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Frames No Frame


BY Joan Veon 




Davos, Switzerland - At the World Economic Forum in Davos, Switzerland, Dr. Jeffrey D. Sachs, Chair and Director of the Earth Institute at Columbia University chided the world for not taking quick enough action to rid the world of malaria.  Calling malaria a “silent tsunami,” he said the number of cases is up to 1 billion and not 500,000.  Sachs said a huge mobilization the size of a continent was needed. Dr. Richard Feachem, Executive Director of the Global Fund to Fight AIDS, Tuberculosis and Malaria told Worldnetdaily that the reason why malaria has returned to Africa in epidemic proportions is because they stopped using DDT based on environmental opinion. 


Now, the world community is looking to find dollars to fund the needed medicines and treatment, including DDT as soon as possible.  Because countries stopped using DDT after environmental pressure, the needed quantities are not available.  Feachem said treatment for malaria is a four-step process which includes one bed net per family with one for every family member preferably,  diagnosis with the right drug, treatment for pregnant women, and vector control—indoor residual spraying with DDT.  Feachem admitted, “We must prevent the northern environmental lobby from preventing the use of DDT in malaria control.”


At the five day Annual Meeting of the World Economic Forum there has been tremendous emphasis on the needs of poverty and disease stricken Africa.  World figures such as Bill Gates, Bono, Ted Turner and others have pointed out the pressing financial needs Africa has with a $3 billion a year price tag to treat malaria.  Many world leaders in Davos say Africa does not have five years for a global tax to be put in place as was suggested by French President Jacques Chirac earlier this week. They must have the money now.  Sumitomo Chemical Company, the inventor of Olyset, a long-lasting mosquito net, is working in close cooperation with the World Health Organization, UNICEF, and ExxonMobil to ensure a stable supply of nets in Africa.   The UN Foundation, funded by Ted Turner, is underwriting several fundraising projects.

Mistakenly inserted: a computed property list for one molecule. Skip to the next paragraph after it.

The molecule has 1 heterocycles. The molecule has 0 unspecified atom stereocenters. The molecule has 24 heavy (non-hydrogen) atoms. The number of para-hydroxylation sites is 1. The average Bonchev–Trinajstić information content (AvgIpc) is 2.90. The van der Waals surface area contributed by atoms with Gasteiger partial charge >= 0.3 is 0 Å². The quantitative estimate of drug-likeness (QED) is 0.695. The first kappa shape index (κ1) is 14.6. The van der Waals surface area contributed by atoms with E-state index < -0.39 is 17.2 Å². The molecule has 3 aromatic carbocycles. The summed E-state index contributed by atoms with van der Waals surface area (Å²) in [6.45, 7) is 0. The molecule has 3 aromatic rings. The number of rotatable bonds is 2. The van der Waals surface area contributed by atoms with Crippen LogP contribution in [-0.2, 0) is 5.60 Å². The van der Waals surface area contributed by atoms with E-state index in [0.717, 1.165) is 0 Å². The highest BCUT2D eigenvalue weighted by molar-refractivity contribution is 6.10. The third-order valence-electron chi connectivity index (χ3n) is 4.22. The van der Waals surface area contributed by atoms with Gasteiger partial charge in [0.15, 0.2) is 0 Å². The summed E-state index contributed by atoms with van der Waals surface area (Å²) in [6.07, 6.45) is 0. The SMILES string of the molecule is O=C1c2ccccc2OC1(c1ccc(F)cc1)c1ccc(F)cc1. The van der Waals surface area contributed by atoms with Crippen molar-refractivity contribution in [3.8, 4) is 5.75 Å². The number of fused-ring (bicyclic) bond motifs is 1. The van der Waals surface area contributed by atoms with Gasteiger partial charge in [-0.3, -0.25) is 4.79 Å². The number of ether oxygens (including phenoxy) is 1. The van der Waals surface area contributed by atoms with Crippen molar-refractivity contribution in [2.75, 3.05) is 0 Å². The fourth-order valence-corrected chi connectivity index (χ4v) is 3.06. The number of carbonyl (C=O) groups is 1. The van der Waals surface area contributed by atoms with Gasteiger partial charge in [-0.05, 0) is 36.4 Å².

In a plenary session chaired by Senate Majority Leader Bill Frist that concentrated on “Funding the War on Poverty,” actress and producer Sharon Stone, moved by the plight of malaria in Tanzania, pledged $10,000 to help that country. She then challenged others in the audience to stand up and make a pledge.  Within ten minutes she raised $1M.  


To find money now, a number of G8 world leaders such as British Prime Minister Tony Blair, German Chancellor Gerhard Schroder, and French President Jacques Chirac have committed their governments to increasing Overseas Development Assistance from its current level of 0.2% of gross national product to the promised 0.7%.  For America, this would mean an additional $55B a year.  Overseas Development Assistance is used for debt relief, technical cooperation, and emergency and disaster relief along with food.